Mac Musings

Scents and Sensibility

20 September 1999 - Daniel Knight

I love the smell of coffee. I've never been able to drink it, but I love the smell.

There are other great scents: chocolate and freshly baked bread among them.

But what about the smell of fresh computers?

Charles Moore has written about the smell of new Macs in The G4 stinks, and so does my PowerBook. It's the tragic tale of one who suffers what seems to be an increasingly common malady in our technological society: chemical sensitivity.

Moore writes, "being acutely sensitive to a wide variety of common, everyday, chemical substances even at extremely minuscule environmental levels, complicates one's life profoundly."

How right he is. I, too, suffer from chemical sensitivity.

It's All In Your Head

For the most part, these chemicals are inhaled when we breathe. And the path from nose to brain is a direct one, as noted on Betty Bridges' overview of fragrance chemicals:

The sense of smell has a more direct connection to the brain than any other sense. There is no barrier between the brain and the chemicals that you breathe in. While it is well known the effects of "snorting" cocaine, little thought is given to the effects of the other chemicals that pass through our nasal passages.

Studies have shown that inhaling fragrance chemicals can cause circulatory changes in the brain. Changes in electrical activity in the brain also occur with exposure. Fragrances are a frequent trigger of migraine headaches. Changes in circulatory and electrical activity in the brain can trigger migraines in susceptible individuals.

I can't walk past most perfume counters, spend any time in Victoria's Secret, or even make it through a church service where colognes and perfumes are prevalent. For whatever reason, my system reacts negatively to a lot of scents that others enjoy. And it's getting worse by the year. Bridges notes:

Many of these chemicals are sensitizers. This means that they can make a person allergic to them. Once a person has become sensitized to a material even tiny amounts may cause adverse affects. For a person that has become sensitized to a common fragrance material avoidance is very difficult.

It's something I've learned to live with, but there are a lot of stories.

For instance, the first year we owned a home, we bought a real Christmas tree. My folks had had artificial trees since I was a child; I wanted the real thing. But by the time we set it up, I had a headache. I soon learned my father is also sensitive to pine, which explained the many years with artificial trees.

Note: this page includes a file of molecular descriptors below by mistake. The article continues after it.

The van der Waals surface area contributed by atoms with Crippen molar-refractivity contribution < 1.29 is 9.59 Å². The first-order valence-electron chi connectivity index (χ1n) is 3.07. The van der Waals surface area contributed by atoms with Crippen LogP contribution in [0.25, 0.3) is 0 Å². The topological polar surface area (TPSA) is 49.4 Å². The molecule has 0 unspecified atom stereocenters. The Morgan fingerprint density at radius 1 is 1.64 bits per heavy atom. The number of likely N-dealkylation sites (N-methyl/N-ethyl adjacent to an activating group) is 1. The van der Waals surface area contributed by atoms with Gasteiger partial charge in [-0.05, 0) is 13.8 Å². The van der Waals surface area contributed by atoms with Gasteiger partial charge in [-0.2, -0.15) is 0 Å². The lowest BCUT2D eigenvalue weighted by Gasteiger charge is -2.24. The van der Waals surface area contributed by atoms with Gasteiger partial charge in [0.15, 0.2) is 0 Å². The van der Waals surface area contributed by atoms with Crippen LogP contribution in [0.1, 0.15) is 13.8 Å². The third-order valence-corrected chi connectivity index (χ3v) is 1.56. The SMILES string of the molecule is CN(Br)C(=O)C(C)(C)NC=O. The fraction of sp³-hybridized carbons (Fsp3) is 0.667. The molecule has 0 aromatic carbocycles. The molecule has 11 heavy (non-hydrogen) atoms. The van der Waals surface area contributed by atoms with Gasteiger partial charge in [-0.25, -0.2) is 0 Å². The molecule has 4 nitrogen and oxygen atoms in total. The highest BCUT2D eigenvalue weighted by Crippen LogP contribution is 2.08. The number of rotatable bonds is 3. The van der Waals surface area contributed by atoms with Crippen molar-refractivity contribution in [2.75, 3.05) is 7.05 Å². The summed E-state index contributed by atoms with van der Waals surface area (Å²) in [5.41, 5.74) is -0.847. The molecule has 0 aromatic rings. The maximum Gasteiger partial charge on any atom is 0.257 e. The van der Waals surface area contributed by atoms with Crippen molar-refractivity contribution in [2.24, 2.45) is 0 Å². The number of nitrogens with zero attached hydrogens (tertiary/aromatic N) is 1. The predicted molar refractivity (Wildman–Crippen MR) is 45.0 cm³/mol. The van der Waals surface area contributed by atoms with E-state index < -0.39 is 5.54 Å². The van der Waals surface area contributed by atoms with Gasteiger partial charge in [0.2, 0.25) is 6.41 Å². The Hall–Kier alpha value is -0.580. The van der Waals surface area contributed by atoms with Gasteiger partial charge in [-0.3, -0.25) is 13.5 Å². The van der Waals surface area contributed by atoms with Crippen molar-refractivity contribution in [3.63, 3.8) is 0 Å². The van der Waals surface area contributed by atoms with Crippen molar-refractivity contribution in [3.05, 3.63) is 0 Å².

A few years back, the company Christmas party was held at the Meijer Gardens in Grand Rapids, Michigan. The building was full of beautifully decorated Christmas trees, as well as some marvelous plants. But I had to excuse myself within 10 minutes of arriving.

Sometimes at work someone throws on too much perfume or cologne. If I walk through their scent trail - or worse, they stop in my cubicle - I have to go out for fresh air to clear my head.

Recently a hand lotion my wife has enjoyed using for years crossed the line from nice to nasty.

It's not an easy way to live, but at least I'm not sensitive to the smell of new Macs.


What really surprised me is that about 15% of the population is chemical sensitive (including scents), yet most people have never heard of it.

We all remember the uproar over fragrance strips in magazines causing asthma attacks. (Thank goodness those strips have almost vanished today!)

This is the same thing, but the symptoms may not be as fast or as strong as an asthma attack. Or they may result in a migraine.

I hope this article opens your eyes to what millions have to deal with on a daily basis. If you use scents, please consider stopping. And if you can't, could you at least cut back?


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Dan Knight has been using Macs since 1986, sold Macs for several years, supported them for many more years, and has been publishing Low End Mac since April 1997. If you find Dan's articles helpful, please consider making a donation to his tip jar.

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